The Honolulu Police Department's no. 2 in command, Deputy Chief Marie McCauley, announced her retirement Wednesday morning.
The announcement came weeks after she submitted her paperwork.
Sources say the police radio was removed from her subsidized vehicle in mid-October.
Still, McCauley attended the International Police Chiefs Conference in San Diego, Calif. two weeks ago with Chief Louis Kealoha at taxpayer's expense.
McCauley was named deputy chief in June 2011, becoming the first woman to reach that level.
She is a 35-year veteran of the department.
"It has been an honor and a privilege to serve as an officer, protecting our community and keeping our neighborhoods safe," McCauley said in a statement, "I have the utmost respect for and gratitude to my colleagues at the HPD and look forward to ensuring a smooth transition, encouraging the next wave of emerging leaders within our ranks."
McCauley has announced retirement before, even went on vacation to celebrate, but she's made it known that she returned because Kealoha asked her to come back.
Her departure comes during a time of turmoil in HPD.
A federal grand jury has been hearing testimony against Kealoha for a year. McCauley was called to testify, but used an employees' only entrance to avoid our camera. Since then, rules have been put in place restricting access to non-federal workers.
McCauley's retirement is effective Nov. 30.
Taking her place will be Jerry Inouye. The current Assistant Chief will be promoted to Deputy Chief. Inouye has managed to stay out of the spotlight until recently when he ended up on the hot seat at last month's Honolulu Police Commission meeting.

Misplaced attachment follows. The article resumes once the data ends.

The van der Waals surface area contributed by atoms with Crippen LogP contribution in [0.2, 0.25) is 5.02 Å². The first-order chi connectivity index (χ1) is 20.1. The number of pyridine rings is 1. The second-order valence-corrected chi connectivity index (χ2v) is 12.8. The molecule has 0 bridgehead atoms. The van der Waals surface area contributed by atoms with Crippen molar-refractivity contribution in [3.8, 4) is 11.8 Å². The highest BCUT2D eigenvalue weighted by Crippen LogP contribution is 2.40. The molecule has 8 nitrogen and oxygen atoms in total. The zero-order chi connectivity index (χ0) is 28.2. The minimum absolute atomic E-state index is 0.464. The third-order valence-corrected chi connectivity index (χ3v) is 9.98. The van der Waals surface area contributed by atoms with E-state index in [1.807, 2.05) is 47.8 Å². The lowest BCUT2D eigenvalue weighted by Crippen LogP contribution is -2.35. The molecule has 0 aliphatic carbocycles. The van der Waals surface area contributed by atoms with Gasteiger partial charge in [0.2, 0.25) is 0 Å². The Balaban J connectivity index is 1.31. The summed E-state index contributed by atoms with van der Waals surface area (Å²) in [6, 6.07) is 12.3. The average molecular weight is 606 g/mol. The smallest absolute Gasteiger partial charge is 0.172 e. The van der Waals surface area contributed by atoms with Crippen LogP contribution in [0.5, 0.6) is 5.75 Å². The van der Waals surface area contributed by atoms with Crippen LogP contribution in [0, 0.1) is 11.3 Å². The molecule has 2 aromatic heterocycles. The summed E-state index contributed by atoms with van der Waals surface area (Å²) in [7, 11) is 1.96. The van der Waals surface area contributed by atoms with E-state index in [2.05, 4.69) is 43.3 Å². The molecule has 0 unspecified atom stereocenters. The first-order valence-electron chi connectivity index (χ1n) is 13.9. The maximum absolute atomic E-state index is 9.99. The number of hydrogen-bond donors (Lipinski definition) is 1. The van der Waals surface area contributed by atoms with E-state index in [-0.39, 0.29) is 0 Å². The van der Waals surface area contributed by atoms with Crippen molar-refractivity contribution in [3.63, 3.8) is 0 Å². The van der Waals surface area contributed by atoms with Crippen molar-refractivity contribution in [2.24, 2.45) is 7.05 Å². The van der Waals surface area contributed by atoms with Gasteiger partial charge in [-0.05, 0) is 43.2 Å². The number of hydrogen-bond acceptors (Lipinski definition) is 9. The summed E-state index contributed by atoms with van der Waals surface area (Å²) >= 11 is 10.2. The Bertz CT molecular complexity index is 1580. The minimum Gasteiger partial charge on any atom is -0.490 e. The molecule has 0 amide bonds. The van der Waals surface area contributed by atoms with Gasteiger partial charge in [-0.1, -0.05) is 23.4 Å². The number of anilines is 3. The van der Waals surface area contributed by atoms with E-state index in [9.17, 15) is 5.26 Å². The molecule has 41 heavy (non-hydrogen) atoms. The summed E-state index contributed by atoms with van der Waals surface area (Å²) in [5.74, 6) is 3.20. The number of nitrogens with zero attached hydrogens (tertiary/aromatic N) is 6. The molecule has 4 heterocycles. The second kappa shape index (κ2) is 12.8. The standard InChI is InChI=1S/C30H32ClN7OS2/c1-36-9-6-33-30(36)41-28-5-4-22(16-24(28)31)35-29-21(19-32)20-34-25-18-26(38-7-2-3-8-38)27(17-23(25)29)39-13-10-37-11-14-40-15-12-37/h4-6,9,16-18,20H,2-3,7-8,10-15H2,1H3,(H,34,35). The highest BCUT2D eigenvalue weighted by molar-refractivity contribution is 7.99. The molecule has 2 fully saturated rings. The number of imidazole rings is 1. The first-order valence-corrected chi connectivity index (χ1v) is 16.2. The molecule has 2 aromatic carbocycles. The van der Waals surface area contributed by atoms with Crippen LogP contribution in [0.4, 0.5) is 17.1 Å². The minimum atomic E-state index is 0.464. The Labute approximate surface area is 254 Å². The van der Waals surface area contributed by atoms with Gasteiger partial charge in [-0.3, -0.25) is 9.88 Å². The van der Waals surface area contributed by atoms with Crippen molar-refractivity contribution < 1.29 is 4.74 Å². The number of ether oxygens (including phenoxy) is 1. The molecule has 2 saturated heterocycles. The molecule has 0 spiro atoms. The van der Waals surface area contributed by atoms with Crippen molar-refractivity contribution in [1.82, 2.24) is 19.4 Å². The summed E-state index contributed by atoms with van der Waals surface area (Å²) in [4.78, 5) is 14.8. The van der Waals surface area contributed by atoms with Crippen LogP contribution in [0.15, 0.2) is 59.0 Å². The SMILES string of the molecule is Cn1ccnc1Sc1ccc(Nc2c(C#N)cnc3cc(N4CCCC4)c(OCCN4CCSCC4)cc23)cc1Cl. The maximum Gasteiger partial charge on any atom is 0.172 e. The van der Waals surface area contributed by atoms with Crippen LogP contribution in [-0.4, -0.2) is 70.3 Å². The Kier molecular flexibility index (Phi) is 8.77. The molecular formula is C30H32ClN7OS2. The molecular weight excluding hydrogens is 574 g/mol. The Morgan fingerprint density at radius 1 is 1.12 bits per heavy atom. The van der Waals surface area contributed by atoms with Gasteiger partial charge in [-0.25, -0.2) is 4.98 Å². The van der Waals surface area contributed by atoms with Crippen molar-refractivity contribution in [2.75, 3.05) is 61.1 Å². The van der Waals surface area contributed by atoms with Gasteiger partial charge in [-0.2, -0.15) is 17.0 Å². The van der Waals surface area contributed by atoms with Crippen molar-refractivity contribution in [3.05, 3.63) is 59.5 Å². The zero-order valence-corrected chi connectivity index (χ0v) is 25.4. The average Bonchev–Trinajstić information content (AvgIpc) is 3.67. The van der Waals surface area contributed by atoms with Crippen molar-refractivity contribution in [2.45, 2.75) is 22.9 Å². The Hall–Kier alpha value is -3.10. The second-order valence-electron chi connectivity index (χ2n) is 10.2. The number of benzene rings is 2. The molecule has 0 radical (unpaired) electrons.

Inouye, sitting next to Chief Louis Kealoha, reported there were 1512 sex assault kits at HPD.
"That's the total number of kits in our custody right now, tested and untested," he told Commissioner Loretta Sheehan.
He was correct, that was the number in their custody at the time, but what he and Kealoha left out, was that HPD had already destroyed 1165 other kits without testing almost all of them.
The Commissioner was not happy when we made her aware of that information.
"It's disappointing," Sheehan said, "I feel that they were less than candid with the legislature and less than candid with the police commission."
Days later, state lawmakers issued a press release emphasizing the new law that requires every kit in Hawaii be tested for DNA evidence from now on.
The kits contains evidence from the victim: hair, body fluids, and skin. If DNA profiles can be pulled, the information is added to a national database that can identify the attacker or connect that person to other crimes including assaults and burglaries.
Ilse Knecht of the Joyful Heart Foundation says law enforcement needs to be more forthcoming about information regarding rape evidence.
"it's time to fully put the numbers out there and just be clear," Knecht says. She hopes HPD discloses all the reasons why about 40% of all the kits collected were destroyed without even trying to get DNA.
Inouye will have to be sworn in before taking on his new role. It's unclear when that will happen.